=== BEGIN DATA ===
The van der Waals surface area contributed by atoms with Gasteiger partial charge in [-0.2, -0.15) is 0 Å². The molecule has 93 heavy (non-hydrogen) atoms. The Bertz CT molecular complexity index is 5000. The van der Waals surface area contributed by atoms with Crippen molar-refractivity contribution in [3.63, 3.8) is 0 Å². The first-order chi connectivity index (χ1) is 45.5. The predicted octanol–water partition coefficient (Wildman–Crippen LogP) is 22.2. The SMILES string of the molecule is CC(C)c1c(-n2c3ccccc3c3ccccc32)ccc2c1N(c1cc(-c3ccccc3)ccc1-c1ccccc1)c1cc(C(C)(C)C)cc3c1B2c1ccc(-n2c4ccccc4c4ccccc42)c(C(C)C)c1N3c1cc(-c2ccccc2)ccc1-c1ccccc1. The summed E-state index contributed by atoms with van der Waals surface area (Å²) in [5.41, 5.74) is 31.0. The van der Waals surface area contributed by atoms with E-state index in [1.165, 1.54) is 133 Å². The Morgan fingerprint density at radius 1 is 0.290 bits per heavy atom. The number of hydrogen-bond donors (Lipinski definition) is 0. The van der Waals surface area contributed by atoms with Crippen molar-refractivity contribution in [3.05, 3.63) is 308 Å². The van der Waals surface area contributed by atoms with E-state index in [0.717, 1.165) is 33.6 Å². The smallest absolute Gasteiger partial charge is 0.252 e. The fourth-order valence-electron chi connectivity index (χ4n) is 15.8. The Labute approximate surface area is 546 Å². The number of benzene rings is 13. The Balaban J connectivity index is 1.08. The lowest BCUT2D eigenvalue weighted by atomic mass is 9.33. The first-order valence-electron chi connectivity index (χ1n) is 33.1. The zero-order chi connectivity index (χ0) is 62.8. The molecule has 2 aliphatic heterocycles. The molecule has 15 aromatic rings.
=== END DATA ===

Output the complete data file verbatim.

The van der Waals surface area contributed by atoms with Gasteiger partial charge in [-0.2, -0.15) is 0 Å². The molecule has 93 heavy (non-hydrogen) atoms. The Bertz CT molecular complexity index is 5000. The van der Waals surface area contributed by atoms with Crippen molar-refractivity contribution in [3.63, 3.8) is 0 Å². The first-order chi connectivity index (χ1) is 45.5. The predicted octanol–water partition coefficient (Wildman–Crippen LogP) is 22.2. The SMILES string of the molecule is CC(C)c1c(-n2c3ccccc3c3ccccc32)ccc2c1N(c1cc(-c3ccccc3)ccc1-c1ccccc1)c1cc(C(C)(C)C)cc3c1B2c1ccc(-n2c4ccccc4c4ccccc42)c(C(C)C)c1N3c1cc(-c2ccccc2)ccc1-c1ccccc1. The summed E-state index contributed by atoms with van der Waals surface area (Å²) in [5.41, 5.74) is 31.0. The van der Waals surface area contributed by atoms with E-state index in [1.165, 1.54) is 133 Å². The Morgan fingerprint density at radius 1 is 0.290 bits per heavy atom. The number of hydrogen-bond donors (Lipinski definition) is 0. The van der Waals surface area contributed by atoms with Crippen molar-refractivity contribution in [3.05, 3.63) is 308 Å². The van der Waals surface area contributed by atoms with E-state index in [0.717, 1.165) is 33.6 Å². The smallest absolute Gasteiger partial charge is 0.252 e. The fourth-order valence-electron chi connectivity index (χ4n) is 15.8. The Labute approximate surface area is 546 Å². The number of benzene rings is 13. The Balaban J connectivity index is 1.08. The lowest BCUT2D eigenvalue weighted by atomic mass is 9.33. The first-order valence-electron chi connectivity index (χ1n) is 33.1. The zero-order chi connectivity index (χ0) is 62.8. The molecule has 2 aliphatic heterocycles. The molecule has 15 aromatic rings.